To Lock or Not to Lock? – Survey Results

To Lock or Not to Lock?

Learner lock is a hot topic—the reasons to lock or not vary based on whether you’re the learner or not.

In the Spring 2021 Learner Lock survey conducted by Dynamic Training Resources (DTR), we found interesting differences in what industry professionals prefer when sitting in the learner’s seat and their choices when they develop courses for their teams. What follows is a summary of the responses we received.

Survey Methodology

The Learner Lock in eLearning survey was conducted in May/June 2021 by Dynamic Training Resources (DTR). Responses were gathered from diverse professionals in the eLearning industry via email and social media. This summary is based on 15 responses DTR received by June 15, 2021

Who Participated

The business professionals who participated included:

  • Developer
  • eLearning Manager
  • Content Developer
  • Senior Program Leader
  • Software QA/Editor
  • Director of Learning Design
  • Learning Systems Coordinator
  • Manager, Tech Recruitment Program
  • Training Manager
  • Global Manager

Industry Experience Level

Survey respondents had a wide range of experience in learning and development.

Industry Experience Level

What industry professionals prefer

46% of L&D professionals want the option to skip ahead when they have to take mandatory training.

What Industry Professionals Prefer

The question we posed to respondents was: When training is mandatory, do you like having the ability to skip forward? Why or why not?

There was an interesting split in the answers to this question. The majority of industry respondents (46.7%) said they preferred to have the option to skip ahead when they take training that is boring, or they know the subject well.

They also mentioned that they usually read faster than the narration, so they are ready to move forward before the narration ends.

Here’s what some of your peers said:

When training is mandatory, do you like having the ability to skip forward? Why or why not?

“If there is a lot of text on screen and no audio, it becomes tedious quickly, and the only way you would keep me from zooming through a course to get completion would be to lock the screens for a certain length of time before I could continue.”

“It’s not something I notice. I completed the course as assigned.”

“As a learner, I like to be able to fast forward or hear at a faster rate. As a developer, I only use learner lock if it’s a regulatory training.”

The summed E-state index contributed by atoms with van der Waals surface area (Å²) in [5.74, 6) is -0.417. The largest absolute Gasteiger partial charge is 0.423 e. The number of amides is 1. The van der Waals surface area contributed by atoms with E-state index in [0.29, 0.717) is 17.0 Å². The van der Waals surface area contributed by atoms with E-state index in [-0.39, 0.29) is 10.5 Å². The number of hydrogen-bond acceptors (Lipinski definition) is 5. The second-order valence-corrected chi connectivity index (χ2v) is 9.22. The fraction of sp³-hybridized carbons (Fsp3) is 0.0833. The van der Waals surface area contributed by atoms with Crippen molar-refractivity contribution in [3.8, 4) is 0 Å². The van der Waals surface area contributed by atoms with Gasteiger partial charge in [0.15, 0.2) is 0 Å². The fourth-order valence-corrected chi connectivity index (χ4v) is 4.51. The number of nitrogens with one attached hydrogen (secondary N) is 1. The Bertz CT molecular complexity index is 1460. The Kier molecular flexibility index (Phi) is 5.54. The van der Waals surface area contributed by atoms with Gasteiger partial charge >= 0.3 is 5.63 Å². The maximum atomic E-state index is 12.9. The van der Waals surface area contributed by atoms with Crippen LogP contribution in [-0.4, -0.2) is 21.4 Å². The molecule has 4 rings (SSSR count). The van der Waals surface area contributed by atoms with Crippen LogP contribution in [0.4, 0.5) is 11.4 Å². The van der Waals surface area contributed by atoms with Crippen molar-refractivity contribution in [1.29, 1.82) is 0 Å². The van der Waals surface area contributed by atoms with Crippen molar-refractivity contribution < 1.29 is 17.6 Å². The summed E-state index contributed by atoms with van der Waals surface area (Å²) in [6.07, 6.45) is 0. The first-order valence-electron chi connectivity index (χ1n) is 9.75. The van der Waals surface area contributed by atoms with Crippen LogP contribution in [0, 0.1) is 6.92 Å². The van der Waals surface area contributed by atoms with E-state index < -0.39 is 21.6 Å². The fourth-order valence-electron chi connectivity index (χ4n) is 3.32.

“Skip out of boredom. Content needs a hook for engagement.”

“Sometimes. Because sometimes the content is something I already know and am familiar with.”

“As a manager, I do not want my students to have that ability or function.”

“Not a fan of having to listen to every word before I can advance.”

“No, I expect online courses to be compact nuggets of valuable information. I do not want to miss anything.”

“Yes – I read faster than the narrator speaks and can skip through the content I already know.”

“Yes, if I know the subject, I prefer to move quickly through the material.”

“No – I feel I should go through it all.”

“Yes, to save time if the course bores me. I know this is cheating!”

“Yes, but only after I viewed it the first time with it locked. Otherwise, I will skip it to get back to work.”

“Yes. Many mandatory trainings regurgitate known information and are only delivered to check a box.”

How do you decide whether or not to lock a course?

When asked what factors respondents consider when determining whether or not to lock an eLearning course, 34.2% selected “whether training is mandatory.” 31.6% also selected the “training level that must be achieved/mastered.”

Note: Respondents that added their own comments were categorized under “other.”

How to Decide

Here’s what some of your peers said:

“Complexity of the subject matter.”

“We typically lock all pages so that learners complete activities before moving on, so they don’t “miss” content. I feel that the unlock helps trigger page completion.”


“I don’t generally ‘lock down’ courses at a global level (i.e., all or nothing). I prefer to implement selective progression based on key ideas and important content to ensure students can demonstrate knowledge transfer.”

“I don’t have learner lock courses as such, but I do have course tests/evaluations with a pass and fail score system.”

Concerns about unlocking courses

When asked what happens when eLearning courses are unlocked, most respondents (36.7%) said learners might skip important information.

Note: Respondents that added their own comments were categorized under “other.”


Comments included:

“I selected more learners may fail the test because a user may jump directly to the test and “try it” prior to viewing the course.”

“Many learners start the course, ignore it, and do something else until the course stops, and they have to click ‘Next.'”

“Learners skip materials then take the test until a passing score is obtained. None of the content is learned or mastered.”

“Depending on the content and modality of the course, this can vary wildly. Dense, video-based training is usually completed faster, with users skipping ahead. Inactive training and those with various multimedia tend to be more engaging and naturally slow the users’ pace.”

Results when courses are locked